In calling for a boycott of nine Los Angeles hotels last week, the union representing 2,800 housekeepers, bellmen, cooks, banquet staff and other workers pushed harder than it had since its contract ran out April 15.


It is unlikely to push any further.


Maria Elena Durazo, president of Local 11 of Unite HERE, conceded last week that the organization lacked the financial muscle to back a strike in support of its call for a new contract with improved wages, staffing and health benefits.


"Why are we going to do something that's suicidal?" Durazo said in an interview with Business Journal reporters and editors. "The employers know that they have this extraordinary wealth to wait it out. We saw it with the grocery store workers. (Hotel workers) live from paycheck to paycheck. They are really scared about leaving their jobs."


Durazo also hinted the union might drop its demand for a two-year agreement that would line up the contract's expiration date with pacts in as many as nine other cities, in exchange for gains in other areas.


"Whether or not Los Angeles sticks to the '06 or doesn't stick to the '06, one thing that is absolutely sure is that we have got to be structured differently (nationally) in order to get the attention on the issues that are important to workers."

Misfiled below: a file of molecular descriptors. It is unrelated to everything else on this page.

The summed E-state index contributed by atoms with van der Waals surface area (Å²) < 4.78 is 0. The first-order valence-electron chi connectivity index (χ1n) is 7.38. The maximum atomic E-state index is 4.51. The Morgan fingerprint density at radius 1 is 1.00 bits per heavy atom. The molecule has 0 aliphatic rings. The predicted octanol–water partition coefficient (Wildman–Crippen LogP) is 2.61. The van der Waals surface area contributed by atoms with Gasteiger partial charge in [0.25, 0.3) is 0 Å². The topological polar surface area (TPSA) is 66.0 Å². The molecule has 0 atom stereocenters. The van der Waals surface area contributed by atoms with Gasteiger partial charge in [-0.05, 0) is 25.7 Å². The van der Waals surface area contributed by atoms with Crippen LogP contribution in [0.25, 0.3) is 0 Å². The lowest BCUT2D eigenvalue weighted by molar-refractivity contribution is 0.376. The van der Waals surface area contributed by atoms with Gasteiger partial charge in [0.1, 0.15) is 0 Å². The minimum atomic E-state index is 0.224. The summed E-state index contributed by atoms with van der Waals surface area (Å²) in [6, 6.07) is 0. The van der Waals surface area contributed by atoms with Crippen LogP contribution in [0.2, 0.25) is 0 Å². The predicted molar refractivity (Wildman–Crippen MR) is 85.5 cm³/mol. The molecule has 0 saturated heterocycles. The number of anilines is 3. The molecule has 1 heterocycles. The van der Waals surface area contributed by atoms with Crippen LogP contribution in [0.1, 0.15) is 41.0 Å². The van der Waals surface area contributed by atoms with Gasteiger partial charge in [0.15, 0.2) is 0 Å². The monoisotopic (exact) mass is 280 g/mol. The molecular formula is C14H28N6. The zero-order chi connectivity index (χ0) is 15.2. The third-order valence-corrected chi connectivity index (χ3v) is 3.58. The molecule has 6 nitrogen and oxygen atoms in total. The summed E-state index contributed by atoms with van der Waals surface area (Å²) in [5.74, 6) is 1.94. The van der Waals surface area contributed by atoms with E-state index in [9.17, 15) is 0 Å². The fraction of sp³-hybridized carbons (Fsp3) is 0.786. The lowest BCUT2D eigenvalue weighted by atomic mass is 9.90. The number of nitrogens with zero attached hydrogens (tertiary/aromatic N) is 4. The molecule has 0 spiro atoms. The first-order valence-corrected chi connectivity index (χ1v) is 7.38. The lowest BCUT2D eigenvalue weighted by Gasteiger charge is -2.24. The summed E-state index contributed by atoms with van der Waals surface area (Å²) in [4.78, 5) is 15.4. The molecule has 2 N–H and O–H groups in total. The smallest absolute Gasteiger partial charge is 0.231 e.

She would not say what the hotels would have to offer to get Local 11 to drop the two-year contract demand, although she said health insurance coverage and reducing housekeepers' workloads remain priorities. Workers have been charged $10 per week in health coverage since this summer.


Unite HERE locals in L.A., San Francisco and Washington, D.C., want contracts that expire in 2006 so they would be in line with the expiration dates of agreements in Boston, Chicago, New York, Toronto and other cities. That would essentially create a national bargaining unit.


Synching the contracts has been the most contentious issue with the hotels, which are looking for a five-year agreement. But Durazo pointed out that six to 10 cities in the U.S. and Canada already have master agreements that expire in 2006, or agreements with individual hotels enough to put a squeeze on the national operators and lessening the sense of urgency for L.A. to get a two-year agreement.


Few options


The union's Nov. 10 call for a boycott was designed to put a financial squeeze on the hotels without costing union members the lost wages that would come with a walkout.

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